Calcite grain

Calcite grain

Mineralized Matter & Organic Octahedrons

Limestone, the main component of cement, consists of the (microscopic) shells of marine biomineralising organisms, such as ‘foraminifera’ and ‘coccolithophores’. Over the past 500 million years, these shells have been sedimented onto the seafloor, compacted into limestone, and uplifted into cliffs and mountains.

Knowing that our buildings are made out of the buildings of microscopic organisms, Esmee Geerken started to wonder: what can we learn from these shell-forming organisms? How can we approach the ‘biomineralisation’ of our Urban Ecologies in a new, more sustainable way? Can we shortcut geological timescales by directly growing ‘seascrapers’ from seawater, can we return to the proto-Indo-European roots of the word ‘building’: being, existing and growing, and re-learn how to build (be) like a shell?

Esmee, who studied foraminifera during her PhD in biogeochemistry, started to dream of forming her own 'sites of calcification' – a term coined to describe the space in which biomineralising organisms form their shells. In this space, secluded from seawater and under tight biological control, organisms are able to grow minerals on top of an organic template. Esmee decided to give it a try. It appeared to be more difficult than she had anticipated.

In an earlier experiment, Esmee and her co-authors discovered that foraminifera (whose shells are the building blocks of the pyramids in Egypt) secrete their shell-walls at a speed of 0.5 micrometre/hour.

At this speed, it would take a year to form a kitchen tile of 0.5 cm. Unaided by geological timescales, and vast oceans full of mineralising organisms, growing calcite is a slow, very slow, process.

Concrete, the building material most widely used, made from finite geological resources such a sand and limestone, is not very elegant: it’s brittle, prone to degradation and it’s production amounts to 7% of global CO2 emissions. Our bodies do know how to make elegant materials: bones and shells are intrinsic composite materials of collagen and hydroxyapatite, both strong and flexible as well as sustainable.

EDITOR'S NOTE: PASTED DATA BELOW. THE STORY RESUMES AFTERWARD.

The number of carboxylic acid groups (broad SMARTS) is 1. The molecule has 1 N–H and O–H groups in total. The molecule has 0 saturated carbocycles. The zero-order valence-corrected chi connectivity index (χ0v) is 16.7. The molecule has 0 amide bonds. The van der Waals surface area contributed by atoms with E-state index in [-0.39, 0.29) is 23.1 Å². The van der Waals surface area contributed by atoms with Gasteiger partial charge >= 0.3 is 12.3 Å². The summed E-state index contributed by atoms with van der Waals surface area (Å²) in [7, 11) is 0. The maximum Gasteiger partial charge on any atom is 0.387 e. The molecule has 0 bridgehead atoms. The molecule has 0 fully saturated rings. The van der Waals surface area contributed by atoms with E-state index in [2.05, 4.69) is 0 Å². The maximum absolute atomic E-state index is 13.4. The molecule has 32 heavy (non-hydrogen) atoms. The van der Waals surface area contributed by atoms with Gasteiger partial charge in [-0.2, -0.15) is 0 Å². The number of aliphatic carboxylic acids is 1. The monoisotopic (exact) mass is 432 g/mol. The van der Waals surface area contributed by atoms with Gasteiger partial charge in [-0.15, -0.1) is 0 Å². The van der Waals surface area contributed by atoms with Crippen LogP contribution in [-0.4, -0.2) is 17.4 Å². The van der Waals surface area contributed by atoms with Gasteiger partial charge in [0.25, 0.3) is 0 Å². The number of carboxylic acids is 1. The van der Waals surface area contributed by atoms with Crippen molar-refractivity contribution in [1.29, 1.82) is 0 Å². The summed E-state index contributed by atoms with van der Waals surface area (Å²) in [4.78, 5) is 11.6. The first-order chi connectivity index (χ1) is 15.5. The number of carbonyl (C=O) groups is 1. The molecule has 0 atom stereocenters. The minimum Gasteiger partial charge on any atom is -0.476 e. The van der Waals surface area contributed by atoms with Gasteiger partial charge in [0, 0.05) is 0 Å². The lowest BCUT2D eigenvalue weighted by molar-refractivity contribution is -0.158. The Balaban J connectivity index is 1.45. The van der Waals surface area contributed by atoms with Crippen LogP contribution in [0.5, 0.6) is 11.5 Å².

Can we re-learn how to build interaction and harmony with our environment, by learning from foraminifera? By slowing down, by listening and looking attentively at those surrounding us, by growing shelters from locally available materials, by recycling precious materials, by building with love and care for everyone, human, non-human, plant, bacteria, and everything, sand, shells and stones, by tuning into biogeochemical cycles,

The project BUILD LIKE A SHELL: CALCIFIERS AND AGGLUTINANTS explore these questions within a practice, hovering between art, material design and earth sciences. Inspired by foraminifera, who build their shell by either mineralising an organic template, or by 'glueing' together sand particles collected from the sea floor, Esmee started to play with calcite grains harvested from drinking water de-hardening, and bioplastics, forming a new exoskeleton like material.

In the left image, you see an 'agglutinating' foraminiferal specimen placed in a culture dish with glass pearls, that the specimen used to form new chambers (photo: Dr. Inge van Dijk). In the other images, you see (failed) experiments, attempts to grow calcite, as well as material studies with the calcite-grain material.

This work is kindly sponsored by Aquaminerals and Stimuleringsfonds.

Additional information

Add the calcite grains onto a smooth surface (glass, for example) or a sheet (optionally: a sheet with a texture), and pour a mix of your favourite bioplastic recipe on top of it (various recipes to be found online, see for example the bioplastics cookbook, or look within the future materials bank). Leave it laying out flat for a couple of days to harden, then you can peel of the material and use it. You can also add the mixture to a piece of fabric, such as cotton.

Ingredient list

Calcite grain, glycerine, vinegar, gelatine or alginate.

Maker

Studio Esmee Geerken

Credits

Aquaminerals, Stimuleringsfonds

Photo credits

Florian Geerken, Esmee Geerken, Inge van Dijk